Nature contains a trove of substances that could be useful in human medicine. Now a key metabolic hormone has been found in the venom and gut of the platypus that has the potential to treat type 2 diabetes. Researchers from the University of Adelaide examined the platypus genome, which was sequenced in 2008, and learned more about the genes present in platypuses.
“One of the most amazing discoveries of the platypus genome project was the massive loss of genes important for digestion and metabolic control – these animals basically lack a functional stomach,” said project leader Professor Frank Grutzner, from the University of Adelaide.
The metabolic hormone called glucagon-like peptide-1 (GLP-1) is seen as an important substance in treating diabetes. It is usually secreted in both human and animal guts and stimulates the release of insulin to lower blood glucose. Exenatide, a modified form of this hormone, is commonly used to treat diabetes.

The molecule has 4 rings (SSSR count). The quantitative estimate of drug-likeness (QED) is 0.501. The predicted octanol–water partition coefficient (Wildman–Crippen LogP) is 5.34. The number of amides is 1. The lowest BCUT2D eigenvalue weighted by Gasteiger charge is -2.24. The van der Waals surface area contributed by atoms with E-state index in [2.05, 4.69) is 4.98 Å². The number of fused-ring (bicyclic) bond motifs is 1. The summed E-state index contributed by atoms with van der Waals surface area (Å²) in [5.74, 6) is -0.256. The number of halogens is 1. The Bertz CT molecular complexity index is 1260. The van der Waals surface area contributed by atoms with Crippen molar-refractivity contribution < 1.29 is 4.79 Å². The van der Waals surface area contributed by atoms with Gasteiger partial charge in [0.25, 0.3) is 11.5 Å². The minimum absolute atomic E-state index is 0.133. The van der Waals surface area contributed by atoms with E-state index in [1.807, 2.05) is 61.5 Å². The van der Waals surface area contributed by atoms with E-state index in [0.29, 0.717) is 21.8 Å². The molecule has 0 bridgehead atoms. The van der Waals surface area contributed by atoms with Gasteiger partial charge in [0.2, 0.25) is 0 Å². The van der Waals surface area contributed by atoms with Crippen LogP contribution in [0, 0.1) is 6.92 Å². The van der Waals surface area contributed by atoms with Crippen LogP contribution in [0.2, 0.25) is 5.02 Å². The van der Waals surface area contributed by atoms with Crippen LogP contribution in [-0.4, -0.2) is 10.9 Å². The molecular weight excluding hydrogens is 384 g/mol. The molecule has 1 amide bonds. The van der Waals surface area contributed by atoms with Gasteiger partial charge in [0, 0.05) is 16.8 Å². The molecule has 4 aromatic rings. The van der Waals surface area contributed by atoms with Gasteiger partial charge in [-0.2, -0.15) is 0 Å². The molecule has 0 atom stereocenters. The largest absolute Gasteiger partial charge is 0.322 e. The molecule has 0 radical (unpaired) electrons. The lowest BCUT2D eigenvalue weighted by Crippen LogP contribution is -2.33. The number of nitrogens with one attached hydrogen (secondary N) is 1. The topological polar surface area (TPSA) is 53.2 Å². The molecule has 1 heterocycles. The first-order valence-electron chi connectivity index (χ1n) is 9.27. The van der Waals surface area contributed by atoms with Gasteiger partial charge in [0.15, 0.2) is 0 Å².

The platypus GLP-1 is very different from other types, likely due to its function in their venom, as well as in the gut. The platypus GLP-1 therefore functions differently and doesn’t degrade as quickly as the type found in humans. These features could make it a more effective treatment option.
“We have privileged access to these amazing animals,” says Professor Grutzner. “Male platypuses produce venom during the breeding season, and can deliver the venom from their hind spurs. We were surprised to see GLP-1 present in venom and think that this may have led to a more effective hormone.
The hormone has just been identified as being useful and needs to go through testing and clinical trials to see if it is actually a viable diabetes treatment option. However, its viability as a treatment option also depends on whether it can be produced synthetically as platypuses are “near threatened” and pressure on their wild populations could make them endangered.